Kate Newnham has curated another stunning set of Japanese woodblock prints for the latest exhibiton ‘Masters of Japanese Prints: Life In The City’ at Bristol Museum.
I arrive early to the museum on the day of opening and already there’s steady stream of people who have been transported into 18th Century Japan - a corridor abundant with tatami mats and sliding doors, scroll paintings and ikebana, 3 stringed lutes and tea ceremonies, calligraphy and poetry, parasols and lanterns, music and dancing. A rich world of theatre, fashion and festivals, temples and shrines.
I study a print by Kitagawa Utamaro ‘Fishing Boats with Nets under Ryogoku Bridge 1790.’ A young man next to me also absorbed in the detail turns to me with a look of amazement and starts the conversation. We look at a print together, in awe of the craftspeople who have been involved in the making of this scene. How is it possible to carve and print such fine and intricate works of art? The complex textile patterns on the kimonos, the fine string on the fishing nets, the delicate outlines of the waves, the distant crowd of people on the bridge under parasols, so tiny yet such clarity and attention to detail. We stand in wonderment for a few minutes and then slowly go our separate ways to explore further curiosities of this Floating World.
Eating and Drinking
Being a lover of green tea and music, I am drawn to the festive Eating and Drinking prints of Katsukawa Shunshō, Kubo Shunman. I zoom in on a woman playing a Shamisen on a tea house balcony. She is surrounded by little bowls and cups filled with sake and a lacquer box which may contain sushi or green tea powder. This is just a small detail of the print. A couple of women to the right are holding a book but seem to be more interested in what is going on at the other side of the balcony.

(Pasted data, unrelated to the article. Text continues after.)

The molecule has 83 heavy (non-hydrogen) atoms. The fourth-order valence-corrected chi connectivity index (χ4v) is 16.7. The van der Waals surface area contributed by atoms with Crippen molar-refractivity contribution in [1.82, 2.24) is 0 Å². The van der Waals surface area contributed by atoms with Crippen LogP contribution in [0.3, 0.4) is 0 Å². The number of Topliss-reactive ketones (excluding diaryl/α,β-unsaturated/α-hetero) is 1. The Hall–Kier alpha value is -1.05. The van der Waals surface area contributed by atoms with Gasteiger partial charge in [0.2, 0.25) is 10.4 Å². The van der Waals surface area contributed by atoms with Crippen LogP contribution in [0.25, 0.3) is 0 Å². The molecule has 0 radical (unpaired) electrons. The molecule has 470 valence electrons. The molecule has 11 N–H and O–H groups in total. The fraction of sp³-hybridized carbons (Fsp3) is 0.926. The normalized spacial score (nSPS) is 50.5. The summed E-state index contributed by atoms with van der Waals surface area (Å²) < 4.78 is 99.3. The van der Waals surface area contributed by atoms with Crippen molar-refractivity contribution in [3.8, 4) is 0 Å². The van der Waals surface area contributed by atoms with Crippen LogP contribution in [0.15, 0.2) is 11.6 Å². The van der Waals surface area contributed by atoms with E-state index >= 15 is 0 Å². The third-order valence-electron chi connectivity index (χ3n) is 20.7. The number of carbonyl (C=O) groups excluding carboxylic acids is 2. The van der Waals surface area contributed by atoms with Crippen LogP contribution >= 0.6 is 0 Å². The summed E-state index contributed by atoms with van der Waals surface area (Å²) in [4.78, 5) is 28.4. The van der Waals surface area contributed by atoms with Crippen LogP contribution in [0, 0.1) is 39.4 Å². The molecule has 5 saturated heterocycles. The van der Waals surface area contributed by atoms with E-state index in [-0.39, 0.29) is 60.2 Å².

Women of the ‘pleasure districts’
On the oppostie side of the corridor are prints of Geisha and courtesans. Again the photos here are closeup snapshots from a bigger story. These prints remind me of a poem by Amy Lowell.
Under blossoming cherry-trees,
But on all the wide sea
There is no boat.
Stretching along the rest of the corridor are prints depicting actors from Kabuki theatre. I take a few closeup shots of actors by Katsukawa Shunsho. Woodblock prints of actors, pop icons from the Edo period, were popular souvenirs from the Kabuki theatres. It takes me back to my teens with posters of celebrities blue-tacked to my wall. I would come home after a concert wearing a new t.shirt printed with the band’s logo or portrait of my favourite pop star!
The detail of the crowd in the lower right corner shows an audience at the theatre. This is a small section from a large scale woodblock print in the exhibition. It’s made up of four prints. At the top, we are given a glimpse backstage with the actors ready to go on stage, then the main stage with the actors playing their parts, the next part shows the audience and staff selling refreshments and below that are people hanging out on the street outside the theatre.
When I was 16 my first work experience was helping the sound engineer at a local theatre. I could sit up in the sound booth or at the back of the theatre while the actors rehearsed their parts. I was introduced to all the different elements that make this make believe world come alive. I explored the whole place from backstage, on stage, trying out different seats in the auditorium, to running back and forth between the theatre and the cafe delivering messages or drinks. I was fascinated with how it all worked and this print is a brilliant insight to the different aspects of a theatre and the people who make this remarkable enchanting world.
“This set of four prints shows the interior and exterior of the Imchimura theatre, one of the main theatres licensed by the government in Edo (Tokyo).” Bristol Museum (On loan from Kimono Kimono).
There are so many beautiful prints to explore here that one viewing is not enough. I’ll be back again to stop a little longer. To look a little closer. To step back into this hypnotic magical floating world of 18th Century Japan.
Kate Newnham will be giving a lunchtime talk about the exhibition at Bristol Museum Thursday 7th February from 1.15pm - 2pm.